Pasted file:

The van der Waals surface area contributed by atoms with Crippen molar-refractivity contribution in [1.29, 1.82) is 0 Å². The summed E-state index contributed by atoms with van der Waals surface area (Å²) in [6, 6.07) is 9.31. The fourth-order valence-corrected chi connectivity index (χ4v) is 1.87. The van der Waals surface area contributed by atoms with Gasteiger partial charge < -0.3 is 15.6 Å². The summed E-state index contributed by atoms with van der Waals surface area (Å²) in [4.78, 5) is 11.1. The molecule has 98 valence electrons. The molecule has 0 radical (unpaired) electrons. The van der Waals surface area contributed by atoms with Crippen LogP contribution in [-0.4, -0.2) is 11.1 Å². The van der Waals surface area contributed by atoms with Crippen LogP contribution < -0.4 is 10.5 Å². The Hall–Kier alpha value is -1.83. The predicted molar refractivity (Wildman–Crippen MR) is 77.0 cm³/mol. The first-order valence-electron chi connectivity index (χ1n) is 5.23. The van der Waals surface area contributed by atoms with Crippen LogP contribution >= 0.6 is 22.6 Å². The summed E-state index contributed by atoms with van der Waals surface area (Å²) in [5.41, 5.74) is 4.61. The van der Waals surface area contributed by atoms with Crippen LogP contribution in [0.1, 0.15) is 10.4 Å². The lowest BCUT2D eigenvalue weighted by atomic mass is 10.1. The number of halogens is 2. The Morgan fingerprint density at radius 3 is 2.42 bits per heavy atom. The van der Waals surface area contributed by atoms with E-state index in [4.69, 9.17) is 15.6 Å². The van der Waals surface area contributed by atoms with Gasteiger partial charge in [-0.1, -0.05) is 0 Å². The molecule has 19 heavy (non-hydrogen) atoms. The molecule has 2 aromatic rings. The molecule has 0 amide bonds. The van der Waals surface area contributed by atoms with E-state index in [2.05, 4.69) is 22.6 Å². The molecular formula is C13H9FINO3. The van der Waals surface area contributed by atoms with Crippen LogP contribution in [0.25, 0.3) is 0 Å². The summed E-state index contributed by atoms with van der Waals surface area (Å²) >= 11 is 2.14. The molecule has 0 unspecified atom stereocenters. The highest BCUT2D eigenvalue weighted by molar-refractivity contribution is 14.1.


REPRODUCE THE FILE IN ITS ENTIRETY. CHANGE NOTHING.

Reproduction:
The van der Waals surface area contributed by atoms with Crippen molar-refractivity contribution in [1.29, 1.82) is 0 Å². The summed E-state index contributed by atoms with van der Waals surface area (Å²) in [6, 6.07) is 9.31. The fourth-order valence-corrected chi connectivity index (χ4v) is 1.87. The van der Waals surface area contributed by atoms with Gasteiger partial charge < -0.3 is 15.6 Å². The summed E-state index contributed by atoms with van der Waals surface area (Å²) in [4.78, 5) is 11.1. The molecule has 98 valence electrons. The molecule has 0 radical (unpaired) electrons. The van der Waals surface area contributed by atoms with Crippen LogP contribution in [-0.4, -0.2) is 11.1 Å². The van der Waals surface area contributed by atoms with Crippen LogP contribution < -0.4 is 10.5 Å². The Hall–Kier alpha value is -1.83. The predicted molar refractivity (Wildman–Crippen MR) is 77.0 cm³/mol. The first-order valence-electron chi connectivity index (χ1n) is 5.23. The van der Waals surface area contributed by atoms with Crippen LogP contribution >= 0.6 is 22.6 Å². The summed E-state index contributed by atoms with van der Waals surface area (Å²) in [5.41, 5.74) is 4.61. The van der Waals surface area contributed by atoms with Crippen LogP contribution in [0.1, 0.15) is 10.4 Å². The lowest BCUT2D eigenvalue weighted by atomic mass is 10.1. The number of halogens is 2. The Morgan fingerprint density at radius 3 is 2.42 bits per heavy atom. The van der Waals surface area contributed by atoms with E-state index in [4.69, 9.17) is 15.6 Å². The van der Waals surface area contributed by atoms with Gasteiger partial charge in [-0.1, -0.05) is 0 Å². The molecule has 19 heavy (non-hydrogen) atoms. The molecule has 2 aromatic rings. The molecule has 0 amide bonds. The van der Waals surface area contributed by atoms with E-state index in [2.05, 4.69) is 22.6 Å². The molecular formula is C13H9FINO3. The van der Waals surface area contributed by atoms with Crippen LogP contribution in [0.25, 0.3) is 0 Å². The summed E-state index contributed by atoms with van der Waals surface area (Å²) >= 11 is 2.14. The molecule has 0 unspecified atom stereocenters. The highest BCUT2D eigenvalue weighted by molar-refractivity contribution is 14.1.